American scientists were recorded to have worked on the atomic bomb only during the Second World War and got it right within the space of three years. They couldn’t make it in peace time!
4. Good or Bad Leadership
I have heard people say that they have bad behavioural patterns because their parents had it too. A nice and appropriate excuse! But I have also seen children who never touched alcohol because they saw it destroy the very fabric of their family life. So the question is what do you fathom from what happens to you? Do you use poor leadership as an excuse or as uplift? Growing up and witnessing the negative impact of polygamy made me resolve never to have anything to do with it. I can as well get married to two or more women and have as a ready-made excuse to shatter my future that I saw my father do so. Rather I should draw learning points from my parents’ misadventure and steer clear of polygamy. I chose the second and hope you do too.
While working I have been privileged to go through strong, capable and assertive leadership and a weak, docile one. The office gravitated around the domineering leader who wanted virtually everything to be done under his supervision. It yielded great results but also poor and weak followers who had their leader thinking and acting for them. When the baton was transferred and a new leader came on board, we (the subordinates) had the excuse to let the company crash, crying ‘to your tent o Israel’ or we get up on our feet and work like we have never done before. I thought I was going to see a group of workers that would faint and then fail but surprisingly, we realigned our responsibilities, wore the mantle beautifully well, and succeeded. Without a head of course!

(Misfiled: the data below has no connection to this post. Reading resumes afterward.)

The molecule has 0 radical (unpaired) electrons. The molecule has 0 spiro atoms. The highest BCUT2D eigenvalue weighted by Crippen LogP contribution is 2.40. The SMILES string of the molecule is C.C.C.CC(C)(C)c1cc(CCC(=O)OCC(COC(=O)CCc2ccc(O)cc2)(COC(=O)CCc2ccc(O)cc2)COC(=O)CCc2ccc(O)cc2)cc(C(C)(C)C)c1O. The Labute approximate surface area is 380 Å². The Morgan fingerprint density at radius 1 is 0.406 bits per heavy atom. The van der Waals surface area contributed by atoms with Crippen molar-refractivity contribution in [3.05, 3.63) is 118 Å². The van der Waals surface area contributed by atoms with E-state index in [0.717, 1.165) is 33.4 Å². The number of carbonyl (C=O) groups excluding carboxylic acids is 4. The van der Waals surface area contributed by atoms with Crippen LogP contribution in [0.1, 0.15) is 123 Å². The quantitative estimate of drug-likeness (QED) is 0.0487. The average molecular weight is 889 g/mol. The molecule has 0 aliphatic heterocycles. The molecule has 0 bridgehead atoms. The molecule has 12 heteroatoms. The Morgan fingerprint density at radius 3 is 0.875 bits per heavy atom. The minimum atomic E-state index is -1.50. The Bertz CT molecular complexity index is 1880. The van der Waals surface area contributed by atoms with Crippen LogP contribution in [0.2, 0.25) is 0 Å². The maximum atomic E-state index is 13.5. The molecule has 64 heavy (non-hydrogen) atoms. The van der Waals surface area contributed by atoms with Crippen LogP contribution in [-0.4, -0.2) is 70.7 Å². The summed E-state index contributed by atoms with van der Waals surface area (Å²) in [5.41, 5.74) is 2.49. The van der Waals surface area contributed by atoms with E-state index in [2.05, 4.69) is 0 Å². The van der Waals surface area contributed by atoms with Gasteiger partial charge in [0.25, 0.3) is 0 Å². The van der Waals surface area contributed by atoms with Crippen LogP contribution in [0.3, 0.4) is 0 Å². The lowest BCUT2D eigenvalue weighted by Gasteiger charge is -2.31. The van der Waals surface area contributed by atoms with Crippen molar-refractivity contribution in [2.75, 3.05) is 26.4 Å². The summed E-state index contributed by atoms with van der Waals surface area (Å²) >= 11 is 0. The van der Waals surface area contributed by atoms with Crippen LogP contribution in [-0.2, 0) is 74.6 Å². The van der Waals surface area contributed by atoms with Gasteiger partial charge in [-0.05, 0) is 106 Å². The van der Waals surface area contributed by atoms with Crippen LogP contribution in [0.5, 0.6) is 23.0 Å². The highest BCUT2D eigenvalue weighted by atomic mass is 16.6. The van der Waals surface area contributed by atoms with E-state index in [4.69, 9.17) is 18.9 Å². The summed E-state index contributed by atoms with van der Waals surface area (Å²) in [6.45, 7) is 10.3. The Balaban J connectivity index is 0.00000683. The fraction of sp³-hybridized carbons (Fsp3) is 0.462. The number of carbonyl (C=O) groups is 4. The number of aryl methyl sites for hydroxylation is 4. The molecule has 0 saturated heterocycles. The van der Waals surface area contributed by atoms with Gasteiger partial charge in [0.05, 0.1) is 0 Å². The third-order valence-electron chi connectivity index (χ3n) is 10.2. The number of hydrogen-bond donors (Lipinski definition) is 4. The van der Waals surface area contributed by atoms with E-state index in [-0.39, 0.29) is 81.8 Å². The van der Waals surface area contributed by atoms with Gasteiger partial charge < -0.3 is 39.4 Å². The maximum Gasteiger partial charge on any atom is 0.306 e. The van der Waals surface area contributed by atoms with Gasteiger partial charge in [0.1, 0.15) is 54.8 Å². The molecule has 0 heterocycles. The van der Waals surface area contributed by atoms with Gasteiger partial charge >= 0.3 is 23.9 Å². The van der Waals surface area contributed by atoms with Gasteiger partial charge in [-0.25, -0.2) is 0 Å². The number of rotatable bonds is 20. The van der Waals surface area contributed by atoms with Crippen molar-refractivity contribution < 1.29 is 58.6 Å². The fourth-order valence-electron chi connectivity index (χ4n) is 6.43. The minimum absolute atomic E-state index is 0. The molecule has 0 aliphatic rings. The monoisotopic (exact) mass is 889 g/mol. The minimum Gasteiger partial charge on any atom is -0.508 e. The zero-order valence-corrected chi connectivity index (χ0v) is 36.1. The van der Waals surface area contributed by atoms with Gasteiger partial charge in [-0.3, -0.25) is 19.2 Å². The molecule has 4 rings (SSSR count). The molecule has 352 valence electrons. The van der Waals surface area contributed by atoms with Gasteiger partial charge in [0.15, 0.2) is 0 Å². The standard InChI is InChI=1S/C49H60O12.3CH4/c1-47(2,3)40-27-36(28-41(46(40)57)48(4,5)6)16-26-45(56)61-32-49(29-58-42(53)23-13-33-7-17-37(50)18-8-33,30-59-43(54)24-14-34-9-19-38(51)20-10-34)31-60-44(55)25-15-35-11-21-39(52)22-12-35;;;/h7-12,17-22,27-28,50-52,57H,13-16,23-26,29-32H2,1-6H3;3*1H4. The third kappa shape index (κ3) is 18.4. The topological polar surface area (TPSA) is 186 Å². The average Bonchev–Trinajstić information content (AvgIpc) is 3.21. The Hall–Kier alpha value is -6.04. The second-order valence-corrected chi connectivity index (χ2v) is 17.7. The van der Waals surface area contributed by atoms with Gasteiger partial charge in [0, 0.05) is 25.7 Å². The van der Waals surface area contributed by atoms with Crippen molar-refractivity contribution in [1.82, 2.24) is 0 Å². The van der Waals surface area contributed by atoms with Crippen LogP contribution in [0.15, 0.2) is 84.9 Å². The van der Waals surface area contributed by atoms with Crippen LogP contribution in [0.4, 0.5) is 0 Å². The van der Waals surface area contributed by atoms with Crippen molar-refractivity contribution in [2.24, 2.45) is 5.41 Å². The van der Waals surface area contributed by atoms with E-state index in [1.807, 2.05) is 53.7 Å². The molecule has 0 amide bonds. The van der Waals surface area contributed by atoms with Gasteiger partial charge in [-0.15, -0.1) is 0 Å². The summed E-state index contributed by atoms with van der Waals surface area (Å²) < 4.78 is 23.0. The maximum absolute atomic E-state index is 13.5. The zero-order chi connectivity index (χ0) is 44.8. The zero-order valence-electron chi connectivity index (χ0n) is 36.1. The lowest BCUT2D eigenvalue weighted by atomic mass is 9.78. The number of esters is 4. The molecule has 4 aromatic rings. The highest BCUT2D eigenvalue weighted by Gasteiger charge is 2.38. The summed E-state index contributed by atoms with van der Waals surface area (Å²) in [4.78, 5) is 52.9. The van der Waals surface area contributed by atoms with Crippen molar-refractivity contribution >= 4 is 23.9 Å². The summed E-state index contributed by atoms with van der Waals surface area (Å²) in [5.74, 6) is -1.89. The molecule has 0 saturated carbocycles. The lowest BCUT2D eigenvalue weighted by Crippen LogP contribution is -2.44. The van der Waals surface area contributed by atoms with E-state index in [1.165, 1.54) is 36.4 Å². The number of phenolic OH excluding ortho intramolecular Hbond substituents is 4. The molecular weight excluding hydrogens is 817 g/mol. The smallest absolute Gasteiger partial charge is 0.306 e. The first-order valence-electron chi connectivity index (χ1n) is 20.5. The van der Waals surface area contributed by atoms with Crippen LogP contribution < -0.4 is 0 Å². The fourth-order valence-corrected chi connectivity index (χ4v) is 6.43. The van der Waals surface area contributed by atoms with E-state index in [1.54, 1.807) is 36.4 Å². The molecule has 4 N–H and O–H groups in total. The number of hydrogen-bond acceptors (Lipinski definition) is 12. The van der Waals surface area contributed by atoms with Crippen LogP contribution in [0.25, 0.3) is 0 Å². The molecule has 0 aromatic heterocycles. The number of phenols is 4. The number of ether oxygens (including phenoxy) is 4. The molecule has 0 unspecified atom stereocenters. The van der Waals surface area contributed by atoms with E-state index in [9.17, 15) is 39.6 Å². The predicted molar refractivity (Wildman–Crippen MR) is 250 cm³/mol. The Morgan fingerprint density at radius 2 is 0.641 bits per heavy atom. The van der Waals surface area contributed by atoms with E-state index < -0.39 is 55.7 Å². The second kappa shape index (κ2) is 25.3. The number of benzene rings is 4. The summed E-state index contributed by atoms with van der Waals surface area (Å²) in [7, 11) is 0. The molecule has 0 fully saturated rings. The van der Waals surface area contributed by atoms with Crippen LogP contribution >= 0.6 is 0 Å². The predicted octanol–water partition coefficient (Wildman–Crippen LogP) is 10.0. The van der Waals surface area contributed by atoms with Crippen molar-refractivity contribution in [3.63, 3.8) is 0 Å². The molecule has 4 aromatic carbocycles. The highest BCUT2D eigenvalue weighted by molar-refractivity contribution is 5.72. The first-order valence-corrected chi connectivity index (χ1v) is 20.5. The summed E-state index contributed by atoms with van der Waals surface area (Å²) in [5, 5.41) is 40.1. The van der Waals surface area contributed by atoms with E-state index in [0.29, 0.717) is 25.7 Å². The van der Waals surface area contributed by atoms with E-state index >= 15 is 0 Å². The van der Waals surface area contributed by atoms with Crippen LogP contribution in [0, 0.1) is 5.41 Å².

The best leadership I have since come to know exists not without but within us and it is a product of our mentality. Good leaders produces good results; you learn how to do it right. Bad leaders produces bad results; you learn how not to do it wrong! You just look at them and decide which road to take.